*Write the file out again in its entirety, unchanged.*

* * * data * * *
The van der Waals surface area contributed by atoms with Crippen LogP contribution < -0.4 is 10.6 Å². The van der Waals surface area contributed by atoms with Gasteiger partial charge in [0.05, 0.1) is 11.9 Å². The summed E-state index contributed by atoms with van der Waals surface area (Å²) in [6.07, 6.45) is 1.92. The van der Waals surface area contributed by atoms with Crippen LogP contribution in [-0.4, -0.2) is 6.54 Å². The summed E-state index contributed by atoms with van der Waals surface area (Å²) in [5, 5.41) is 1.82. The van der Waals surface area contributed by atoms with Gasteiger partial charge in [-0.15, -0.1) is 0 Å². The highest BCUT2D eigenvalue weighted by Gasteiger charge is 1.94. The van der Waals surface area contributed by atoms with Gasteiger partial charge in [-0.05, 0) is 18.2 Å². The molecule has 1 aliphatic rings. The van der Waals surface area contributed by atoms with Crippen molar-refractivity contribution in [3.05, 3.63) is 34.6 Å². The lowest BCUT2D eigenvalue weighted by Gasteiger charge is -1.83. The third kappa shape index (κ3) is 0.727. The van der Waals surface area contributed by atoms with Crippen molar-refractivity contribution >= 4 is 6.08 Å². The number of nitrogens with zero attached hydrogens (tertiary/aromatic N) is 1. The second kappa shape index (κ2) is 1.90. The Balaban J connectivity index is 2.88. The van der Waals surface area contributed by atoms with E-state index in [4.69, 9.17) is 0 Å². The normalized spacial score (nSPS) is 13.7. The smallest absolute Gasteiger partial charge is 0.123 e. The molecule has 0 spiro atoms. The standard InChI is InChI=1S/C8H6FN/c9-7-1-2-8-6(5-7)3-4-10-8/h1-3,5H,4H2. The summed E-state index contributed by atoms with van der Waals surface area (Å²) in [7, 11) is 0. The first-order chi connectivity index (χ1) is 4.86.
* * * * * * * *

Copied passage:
The van der Waals surface area contributed by atoms with Crippen LogP contribution < -0.4 is 10.6 Å². The van der Waals surface area contributed by atoms with Gasteiger partial charge in [0.05, 0.1) is 11.9 Å². The summed E-state index contributed by atoms with van der Waals surface area (Å²) in [6.07, 6.45) is 1.92. The van der Waals surface area contributed by atoms with Crippen LogP contribution in [-0.4, -0.2) is 6.54 Å². The summed E-state index contributed by atoms with van der Waals surface area (Å²) in [5, 5.41) is 1.82. The van der Waals surface area contributed by atoms with Gasteiger partial charge in [-0.15, -0.1) is 0 Å². The highest BCUT2D eigenvalue weighted by Gasteiger charge is 1.94. The van der Waals surface area contributed by atoms with Gasteiger partial charge in [-0.05, 0) is 18.2 Å². The molecule has 1 aliphatic rings. The van der Waals surface area contributed by atoms with Crippen molar-refractivity contribution in [3.05, 3.63) is 34.6 Å². The lowest BCUT2D eigenvalue weighted by Gasteiger charge is -1.83. The third kappa shape index (κ3) is 0.727. The van der Waals surface area contributed by atoms with Crippen molar-refractivity contribution >= 4 is 6.08 Å². The number of nitrogens with zero attached hydrogens (tertiary/aromatic N) is 1. The second kappa shape index (κ2) is 1.90. The Balaban J connectivity index is 2.88. The van der Waals surface area contributed by atoms with E-state index in [4.69, 9.17) is 0 Å². The normalized spacial score (nSPS) is 13.7. The smallest absolute Gasteiger partial charge is 0.123 e. The molecule has 0 spiro atoms. The standard InChI is InChI=1S/C8H6FN/c9-7-1-2-8-6(5-7)3-4-10-8/h1-3,5H,4H2. The summed E-state index contributed by atoms with van der Waals surface area (Å²) in [7, 11) is 0. The first-order chi connectivity index (χ1) is 4.86.